On page 2042 after line 65212 insert:
<tt>u</tt> The weekday as a decimal number [1,7], with 1 representing Monday.
On page 2042 line 65214 add a sentence to the U conversion:
The effect of this week number, if any, on the tm structure pointed to by tm is unspecified.
On page 2042 after line 65214 insert:
<tt>V</tt> The week number of the week-based year (see below) as a decimal number [01,53]. Leading zeros shall be permitted but shall not be required. The effect of this week number, if any, on the tm structure pointed to by tm is unspecified.
On page 2042 line 65217 add a sentence to the W conversion:
The effect of this week number, if any, on the tm structure pointed to by tm is unspecified.
On page 2043 after line 65230 insert:
<tt>z</tt> The offset from UTC in the ISO 8601:2004 standard format (<tt>+hhmm</tt> or <tt>-hhmm</tt>). For example, <tt>"-0430"</tt> means 4 hours 30 minutes behind UTC (west of Greenwich). The effect of this offset, if any, on the tm structure pointed to by tm is unspecified.

<tt>Z</tt> The timezone name. If this name matches <tt>tzname[1]</tt>, and <tt>tzname[0]</tt> and <tt>tzname[1]</tt> differ, then the <tt>tm_isdst</tt> field of the tm structure pointed to by tm shall be set to 1. Otherwise, if this name matches <tt>tzname[0]</tt> then the <tt>tm_isdst</tt> field of the tm structure pointed to by tm shall be set to 0. Any other effects on the tm structure pointed to by tm are unspecified.
On page 2043 after line 65252 insert:
<tt>%OV</tt> The same as %V but using the locale's alternative numeric symbols.
On page 2043 after line 65257 insert:
<tt>%g</tt>, <tt>%G</tt>, and <tt>%V</tt> convert values according to the ISO 8601:2004 standard week-based year. In this system, weeks begin on a Monday and week 1 of the week-based year is the week that includes January 4th, which is also the week that includes the first Thursday of the year, and is also the first week that contains at least four days in the year. If the first Monday of January is the 2nd, 3rd, or 4th, the preceding days are part of the last week of the preceding week-based year (thus, the string <tt>"1998 53 6"</tt> with format specifier <tt>"%G %V %u"</tt> represents Saturday 2nd January 1999). If December 29th, 30th, or 31st is a Monday, it and any following days are part of week 1 of the following week-based year (thus, the string <tt>"1998 01 2"</tt> with format specifier <tt>"%G %V %u"</tt> represents Tuesday 30th December 1997).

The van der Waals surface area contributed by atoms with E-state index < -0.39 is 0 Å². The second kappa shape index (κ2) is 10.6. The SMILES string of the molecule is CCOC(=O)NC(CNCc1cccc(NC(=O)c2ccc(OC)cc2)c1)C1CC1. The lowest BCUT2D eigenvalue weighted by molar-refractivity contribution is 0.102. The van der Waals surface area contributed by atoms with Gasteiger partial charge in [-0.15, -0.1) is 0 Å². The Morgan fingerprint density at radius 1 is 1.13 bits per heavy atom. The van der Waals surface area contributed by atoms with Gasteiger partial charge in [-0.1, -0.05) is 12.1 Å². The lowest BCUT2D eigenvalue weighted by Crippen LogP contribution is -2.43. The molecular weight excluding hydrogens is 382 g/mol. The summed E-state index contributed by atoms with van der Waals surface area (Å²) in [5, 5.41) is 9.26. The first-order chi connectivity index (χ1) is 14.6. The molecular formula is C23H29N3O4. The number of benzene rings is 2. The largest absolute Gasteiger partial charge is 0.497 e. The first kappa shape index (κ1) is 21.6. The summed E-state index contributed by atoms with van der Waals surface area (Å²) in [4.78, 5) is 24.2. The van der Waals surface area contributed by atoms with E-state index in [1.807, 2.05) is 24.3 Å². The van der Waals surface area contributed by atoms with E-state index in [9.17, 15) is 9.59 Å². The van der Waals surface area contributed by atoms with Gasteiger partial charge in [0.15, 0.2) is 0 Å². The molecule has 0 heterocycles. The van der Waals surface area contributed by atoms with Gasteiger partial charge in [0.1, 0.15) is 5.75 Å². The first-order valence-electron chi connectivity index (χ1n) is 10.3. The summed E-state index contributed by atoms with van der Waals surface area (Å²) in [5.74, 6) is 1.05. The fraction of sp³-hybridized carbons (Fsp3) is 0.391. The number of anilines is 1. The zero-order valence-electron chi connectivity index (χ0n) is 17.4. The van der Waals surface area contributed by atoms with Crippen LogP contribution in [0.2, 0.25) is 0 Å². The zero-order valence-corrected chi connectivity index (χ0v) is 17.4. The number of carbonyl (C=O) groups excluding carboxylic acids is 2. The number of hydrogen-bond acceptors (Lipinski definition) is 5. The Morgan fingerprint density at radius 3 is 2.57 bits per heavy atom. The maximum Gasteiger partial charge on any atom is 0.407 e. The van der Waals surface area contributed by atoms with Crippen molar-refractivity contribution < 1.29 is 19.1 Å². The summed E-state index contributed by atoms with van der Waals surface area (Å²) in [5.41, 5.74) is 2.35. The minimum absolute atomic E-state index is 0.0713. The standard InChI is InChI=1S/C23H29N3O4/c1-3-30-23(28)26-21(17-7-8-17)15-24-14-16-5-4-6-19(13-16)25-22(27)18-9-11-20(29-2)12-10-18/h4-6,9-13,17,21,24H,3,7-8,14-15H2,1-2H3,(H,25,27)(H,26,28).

- Issue History
Date Modified Username Field Change
2014-10-03 11:44 ErikCederstrand New Issue
2014-10-03 11:44 ErikCederstrand Name => Erik Cederstrand
2014-10-03 11:44 ErikCederstrand Section => functions/strptime
2014-10-03 11:44 ErikCederstrand Page Number => -
2014-10-03 11:44 ErikCederstrand Line Number => -
2014-10-03 11:45 ErikCederstrand Issue Monitored: ErikCederstrand
2014-12-18 16:44 rhansen Page Number - => 2041-2043
2014-12-18 16:44 rhansen Line Number - => 65182-65231
2014-12-18 16:44 rhansen Interp Status => ---
2014-12-19 06:45 rhansen Note Added: 0002509
2015-01-08 17:01 rhansen Note Edited: 0002509
2015-01-08 19:12 rhansen Note Added: 0002521
2015-01-15 15:49 martinr Note Added: 0002525
2015-01-15 15:52 martinr Note Edited: 0002525
2015-01-15 16:03 martinr Note Edited: 0002525
2015-01-21 14:53 joerg Note Added: 0002526
2015-01-30 11:49 ajosey Note Added: 0002533
2015-02-05 15:12 martinr Note Added: 0002536
2015-02-05 15:25 martinr Note Edited: 0002536
2015-02-05 15:26 martinr Note Edited: 0002536
2015-02-06 09:42 geoffclare Relationship added related to 0000920
2015-02-12 17:39 rhansen Note Added: 0002545
2015-02-12 17:43 rhansen Tag Attached: issue8
2015-02-12 17:45 rhansen Final Accepted Text => Note: 0002545
2015-02-12 17:45 rhansen Status New => Resolved
2015-02-12 17:45 rhansen Resolution Open => Accepted As Marked
2015-02-12 17:46 rhansen Note Edited: 0002545
2015-02-12 17:47 Don Cragun Note Edited: 0002536
2015-02-12 17:48 Don Cragun Note Edited: 0002526